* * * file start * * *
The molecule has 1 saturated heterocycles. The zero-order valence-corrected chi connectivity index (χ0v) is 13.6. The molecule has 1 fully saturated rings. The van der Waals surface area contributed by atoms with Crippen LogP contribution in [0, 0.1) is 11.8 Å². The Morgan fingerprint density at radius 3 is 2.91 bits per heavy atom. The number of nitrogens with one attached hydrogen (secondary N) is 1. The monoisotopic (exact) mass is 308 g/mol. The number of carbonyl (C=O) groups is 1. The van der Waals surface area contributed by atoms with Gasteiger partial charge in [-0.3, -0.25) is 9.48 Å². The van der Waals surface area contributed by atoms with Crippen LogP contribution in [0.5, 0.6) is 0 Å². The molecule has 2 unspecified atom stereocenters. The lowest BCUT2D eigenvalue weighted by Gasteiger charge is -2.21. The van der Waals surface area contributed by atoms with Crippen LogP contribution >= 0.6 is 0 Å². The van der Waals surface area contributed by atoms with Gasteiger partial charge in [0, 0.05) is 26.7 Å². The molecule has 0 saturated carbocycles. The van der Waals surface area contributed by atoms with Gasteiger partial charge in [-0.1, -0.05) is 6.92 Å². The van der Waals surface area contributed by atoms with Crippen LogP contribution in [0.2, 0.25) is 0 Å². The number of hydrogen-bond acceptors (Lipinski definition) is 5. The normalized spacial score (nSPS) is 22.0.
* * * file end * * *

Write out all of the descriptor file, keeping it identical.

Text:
The molecule has 1 saturated heterocycles. The zero-order valence-corrected chi connectivity index (χ0v) is 13.6. The molecule has 1 fully saturated rings. The van der Waals surface area contributed by atoms with Crippen LogP contribution in [0, 0.1) is 11.8 Å². The Morgan fingerprint density at radius 3 is 2.91 bits per heavy atom. The number of nitrogens with one attached hydrogen (secondary N) is 1. The monoisotopic (exact) mass is 308 g/mol. The number of carbonyl (C=O) groups is 1. The van der Waals surface area contributed by atoms with Gasteiger partial charge in [-0.3, -0.25) is 9.48 Å². The van der Waals surface area contributed by atoms with Crippen LogP contribution in [0.5, 0.6) is 0 Å². The molecule has 2 unspecified atom stereocenters. The lowest BCUT2D eigenvalue weighted by Gasteiger charge is -2.21. The van der Waals surface area contributed by atoms with Crippen LogP contribution >= 0.6 is 0 Å². The van der Waals surface area contributed by atoms with Gasteiger partial charge in [0, 0.05) is 26.7 Å². The molecule has 0 saturated carbocycles. The van der Waals surface area contributed by atoms with Gasteiger partial charge in [-0.1, -0.05) is 6.92 Å². The van der Waals surface area contributed by atoms with Crippen LogP contribution in [0.2, 0.25) is 0 Å². The number of hydrogen-bond acceptors (Lipinski definition) is 5. The normalized spacial score (nSPS) is 22.0.